BRUNSWICK, Ga. — One of the three men charged with murder in the death of Ahmaud Arbery took the stand Wednesday to tell his “side of the story.”
Travis McMichael, who was seen on video shooting and killing Arbery in the Satilla Shores neighborhood of Brunswick on Feb. 23, 2020, was the first witness for the defense.
“I want to get my side of the story,” McMichael said. “I want to explain what happened and to be able to say what happened from the way I seen it.”
McMichael told defense attorneys he moved into the neighborhood in 2018 and grew concerned about car break-ins, “suspicious persons” and the theft of his pistol. McMichael said he would often discuss crime with neighbors, some of whom began installing surveillance cameras on their houses, and his family, including father Greg McMichael, who is also facing murder charges in Arbery’s death.
“It was a common occurrence at that point,” he said. “It was concerning that nothing was done… concerning that you have to have that constant presence.”
McMichael detailed his attempt to find out who was responsible and said surveillance video at neighbor Larry English’s home led him to believe the same person or people was repeatedly entering the property under construction and that items had been stolen.
Two weeks before the fatal shooting, McMichael said he saw a man “lurking” outside English’s home. He said the man reached into his pants, leading McMichael to assume he was armed, then ran inside the vacant home.
“It freaked me out,” he said, adding that he told his father and then called police. “I’m not going to chase someone who may be armed.”
Defense attorneys again played 911 calls made by Travis and Greg McMichael prior to Arbery’s death.
The McMichaels’ attorneys have argued that Satilla Shores was a neighborhood “on edge” prior to Arbery’s killing. They said in their opening statements Nov. 5 that the McMichaels chased Arbery in their pickup truck to detain him for police because they believed he was responsible for break-ins and that Travis McMichael shot him in self-defense.
McMichael also testified about the training he received in the U.S. Coast Guard, describing six levels on the use-of-force continuum. He was a mechanic in the Coast Guard, did search and rescue work and sometimes worked with local law enforcement between 2007 and 2016.
McMichael’s attorneys have argued that he had probable cause to suspect Arbery was a burglar and believed he was justified in firing his weapon in part because of his Coast Guard training.
He also told defense attorneys he had been trained to show his weapon as a way to deescalate a situation and get compliance. He recounted two times he showed a weapon as a civilian, including during an attempted car-jacking.
“You pull a weapon on someone, from what I’ve learned in my training, usually that causes people to back off,” he said.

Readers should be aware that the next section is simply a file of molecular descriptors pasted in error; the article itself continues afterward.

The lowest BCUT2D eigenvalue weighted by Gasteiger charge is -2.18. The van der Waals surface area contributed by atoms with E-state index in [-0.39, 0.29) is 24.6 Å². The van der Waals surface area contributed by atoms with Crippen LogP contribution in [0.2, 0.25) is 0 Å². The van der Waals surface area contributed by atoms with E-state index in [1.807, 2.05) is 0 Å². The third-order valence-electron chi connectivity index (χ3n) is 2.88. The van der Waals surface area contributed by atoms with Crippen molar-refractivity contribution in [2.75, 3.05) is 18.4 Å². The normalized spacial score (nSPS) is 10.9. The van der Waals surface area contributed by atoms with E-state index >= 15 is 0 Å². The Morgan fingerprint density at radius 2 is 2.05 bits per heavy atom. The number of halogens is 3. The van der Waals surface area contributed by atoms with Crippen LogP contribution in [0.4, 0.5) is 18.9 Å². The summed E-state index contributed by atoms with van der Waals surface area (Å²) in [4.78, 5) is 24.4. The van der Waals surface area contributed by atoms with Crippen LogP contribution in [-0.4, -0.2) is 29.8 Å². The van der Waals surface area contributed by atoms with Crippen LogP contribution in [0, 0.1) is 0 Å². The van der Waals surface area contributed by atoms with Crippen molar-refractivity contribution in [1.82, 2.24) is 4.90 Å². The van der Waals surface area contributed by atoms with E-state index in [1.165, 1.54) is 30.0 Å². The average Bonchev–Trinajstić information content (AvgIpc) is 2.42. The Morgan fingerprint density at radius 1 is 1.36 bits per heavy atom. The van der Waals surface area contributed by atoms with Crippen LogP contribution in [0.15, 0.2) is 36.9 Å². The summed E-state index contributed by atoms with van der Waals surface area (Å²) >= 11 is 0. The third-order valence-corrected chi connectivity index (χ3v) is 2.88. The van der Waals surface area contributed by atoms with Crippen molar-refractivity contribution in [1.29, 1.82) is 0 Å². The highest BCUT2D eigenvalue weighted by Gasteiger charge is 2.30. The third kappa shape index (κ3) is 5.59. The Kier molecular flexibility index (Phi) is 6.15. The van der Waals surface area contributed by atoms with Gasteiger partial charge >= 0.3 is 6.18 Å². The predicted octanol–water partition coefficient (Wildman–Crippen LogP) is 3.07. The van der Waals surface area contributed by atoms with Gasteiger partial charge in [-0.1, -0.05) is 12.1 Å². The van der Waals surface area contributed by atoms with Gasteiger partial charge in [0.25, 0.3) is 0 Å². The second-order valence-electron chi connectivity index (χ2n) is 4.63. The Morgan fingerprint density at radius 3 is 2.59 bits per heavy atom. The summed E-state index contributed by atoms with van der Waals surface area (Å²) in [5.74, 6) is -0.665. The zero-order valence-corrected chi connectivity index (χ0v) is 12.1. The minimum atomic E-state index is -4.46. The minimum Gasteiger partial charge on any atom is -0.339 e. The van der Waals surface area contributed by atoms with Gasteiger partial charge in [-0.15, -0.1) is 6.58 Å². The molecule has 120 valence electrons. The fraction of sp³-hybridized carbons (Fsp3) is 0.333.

McMichael said the concern of losing a weapon is that you “would not be able to protect yourself” and that someone would “use it on you or others.”
William ‘Roddie’ Bryan ‘did not intend to harm Mr. Arbery,’ attorney says
In his opening statement earlier Wednesday, defense attorney Kevin Gough told jurors that evidence will show his client did not intend to hurt Ahmaud Arbery the day he was killed.
Gough said that while William “Roddie” Bryan has admitted to trying to block Arbery’s path, there is no physical evidence from the road where Arbery was killed to suggest Bryan was driving aggressively or attempting to assault him with his truck.
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“The evidence will show Mr. Bryan did not intend to harm Mr. Arbery,” Gough said. “He regretted Mr. Arbery being injured.”
Gough began his opening statement by trying to separate his client from his co-defendants. All three defendants were arrested and charged with murder and other crimes two months after Arbery was killed when cellphone video of the shooting taken by Bryan was released.
He said that Arbery did not call out to Bryan for help as he was being chased by the McMichaels despite the fact that Bryan’s home looked like “something out of a Norman Rockwell painting.”
Gough also told the jury that Bryan did not arm himself before getting into his pickup truck and pursuing Arbery. He said Bryan followed Arbery to document his path for the police.
Georgia Bureau of Investigation agent Jason Secrist testified Friday that Bryan “minimized” his involvement in the events leading up to Arbery’s death by changing “the descriptive words” he used between an initial interview with Glynn County Police and an interview with Secrist months later.
Gough said Wednesday that if Bryan wanted to minimize his involvement, he would have gotten rid of his cellphone and the video, which he called “key evidence in the case.”
“Mr. Bryan is the reason we have that evidence,” he said.
Gough’s opening statement came a day after the state rested its case. Prosecutors called 23 witnesses over eight days to support their argument that Arbery was attacked by men who had no way of knowing if he had committed a crime.